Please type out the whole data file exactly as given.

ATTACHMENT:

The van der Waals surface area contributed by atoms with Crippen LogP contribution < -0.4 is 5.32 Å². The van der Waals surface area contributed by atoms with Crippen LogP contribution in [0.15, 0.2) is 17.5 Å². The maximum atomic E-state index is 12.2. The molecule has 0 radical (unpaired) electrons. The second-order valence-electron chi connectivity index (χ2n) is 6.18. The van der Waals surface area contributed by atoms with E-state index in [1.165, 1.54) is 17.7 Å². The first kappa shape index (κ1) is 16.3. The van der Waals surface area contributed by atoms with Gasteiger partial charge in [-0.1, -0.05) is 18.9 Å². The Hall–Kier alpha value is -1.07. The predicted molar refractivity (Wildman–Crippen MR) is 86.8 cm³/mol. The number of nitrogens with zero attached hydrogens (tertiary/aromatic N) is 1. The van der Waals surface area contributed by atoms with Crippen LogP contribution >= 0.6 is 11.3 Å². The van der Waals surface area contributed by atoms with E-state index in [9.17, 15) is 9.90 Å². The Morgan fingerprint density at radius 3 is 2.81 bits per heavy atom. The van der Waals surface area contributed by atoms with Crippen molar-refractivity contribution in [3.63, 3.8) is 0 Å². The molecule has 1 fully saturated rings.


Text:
The van der Waals surface area contributed by atoms with Crippen LogP contribution < -0.4 is 5.32 Å². The van der Waals surface area contributed by atoms with Crippen LogP contribution in [0.15, 0.2) is 17.5 Å². The maximum atomic E-state index is 12.2. The molecule has 0 radical (unpaired) electrons. The second-order valence-electron chi connectivity index (χ2n) is 6.18. The van der Waals surface area contributed by atoms with E-state index in [1.165, 1.54) is 17.7 Å². The first kappa shape index (κ1) is 16.3. The van der Waals surface area contributed by atoms with Gasteiger partial charge in [-0.1, -0.05) is 18.9 Å². The Hall–Kier alpha value is -1.07. The predicted molar refractivity (Wildman–Crippen MR) is 86.8 cm³/mol. The number of nitrogens with zero attached hydrogens (tertiary/aromatic N) is 1. The van der Waals surface area contributed by atoms with Crippen LogP contribution >= 0.6 is 11.3 Å². The van der Waals surface area contributed by atoms with E-state index in [9.17, 15) is 9.90 Å². The Morgan fingerprint density at radius 3 is 2.81 bits per heavy atom. The van der Waals surface area contributed by atoms with Crippen molar-refractivity contribution in [3.63, 3.8) is 0 Å². The molecule has 1 fully saturated rings.